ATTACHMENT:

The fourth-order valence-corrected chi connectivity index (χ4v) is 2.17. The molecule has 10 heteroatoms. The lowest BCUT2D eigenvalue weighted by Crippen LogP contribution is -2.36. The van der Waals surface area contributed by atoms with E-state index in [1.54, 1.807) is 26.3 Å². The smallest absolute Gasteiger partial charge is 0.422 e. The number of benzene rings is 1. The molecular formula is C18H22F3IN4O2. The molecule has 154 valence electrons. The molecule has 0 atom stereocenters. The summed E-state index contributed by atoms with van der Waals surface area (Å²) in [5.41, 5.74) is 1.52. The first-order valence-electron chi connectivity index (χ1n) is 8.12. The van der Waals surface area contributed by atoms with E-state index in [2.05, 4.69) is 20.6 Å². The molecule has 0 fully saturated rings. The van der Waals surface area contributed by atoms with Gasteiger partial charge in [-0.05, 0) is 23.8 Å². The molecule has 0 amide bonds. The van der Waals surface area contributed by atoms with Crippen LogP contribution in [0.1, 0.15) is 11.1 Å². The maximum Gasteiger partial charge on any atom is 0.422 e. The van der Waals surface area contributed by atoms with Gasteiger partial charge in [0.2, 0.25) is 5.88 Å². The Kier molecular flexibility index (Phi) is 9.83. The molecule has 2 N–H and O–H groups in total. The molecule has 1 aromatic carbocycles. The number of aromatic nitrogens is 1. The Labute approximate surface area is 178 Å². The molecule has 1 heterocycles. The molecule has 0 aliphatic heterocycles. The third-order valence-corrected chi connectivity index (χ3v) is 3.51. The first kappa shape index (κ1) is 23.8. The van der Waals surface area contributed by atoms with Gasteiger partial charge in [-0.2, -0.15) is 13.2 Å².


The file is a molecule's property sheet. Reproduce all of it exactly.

The fourth-order valence-corrected chi connectivity index (χ4v) is 2.17. The molecule has 10 heteroatoms. The lowest BCUT2D eigenvalue weighted by Crippen LogP contribution is -2.36. The van der Waals surface area contributed by atoms with E-state index in [1.54, 1.807) is 26.3 Å². The smallest absolute Gasteiger partial charge is 0.422 e. The number of benzene rings is 1. The molecular formula is C18H22F3IN4O2. The molecule has 154 valence electrons. The molecule has 0 atom stereocenters. The summed E-state index contributed by atoms with van der Waals surface area (Å²) in [5.41, 5.74) is 1.52. The first-order valence-electron chi connectivity index (χ1n) is 8.12. The van der Waals surface area contributed by atoms with E-state index in [2.05, 4.69) is 20.6 Å². The molecule has 0 fully saturated rings. The van der Waals surface area contributed by atoms with Gasteiger partial charge in [-0.05, 0) is 23.8 Å². The molecule has 0 amide bonds. The van der Waals surface area contributed by atoms with Crippen LogP contribution in [0.1, 0.15) is 11.1 Å². The maximum Gasteiger partial charge on any atom is 0.422 e. The van der Waals surface area contributed by atoms with Gasteiger partial charge in [0.2, 0.25) is 5.88 Å². The Kier molecular flexibility index (Phi) is 9.83. The molecule has 2 N–H and O–H groups in total. The molecule has 1 aromatic carbocycles. The number of aromatic nitrogens is 1. The Labute approximate surface area is 178 Å². The molecule has 1 heterocycles. The molecule has 0 aliphatic heterocycles. The third-order valence-corrected chi connectivity index (χ3v) is 3.51. The first kappa shape index (κ1) is 23.8. The van der Waals surface area contributed by atoms with Gasteiger partial charge in [-0.2, -0.15) is 13.2 Å².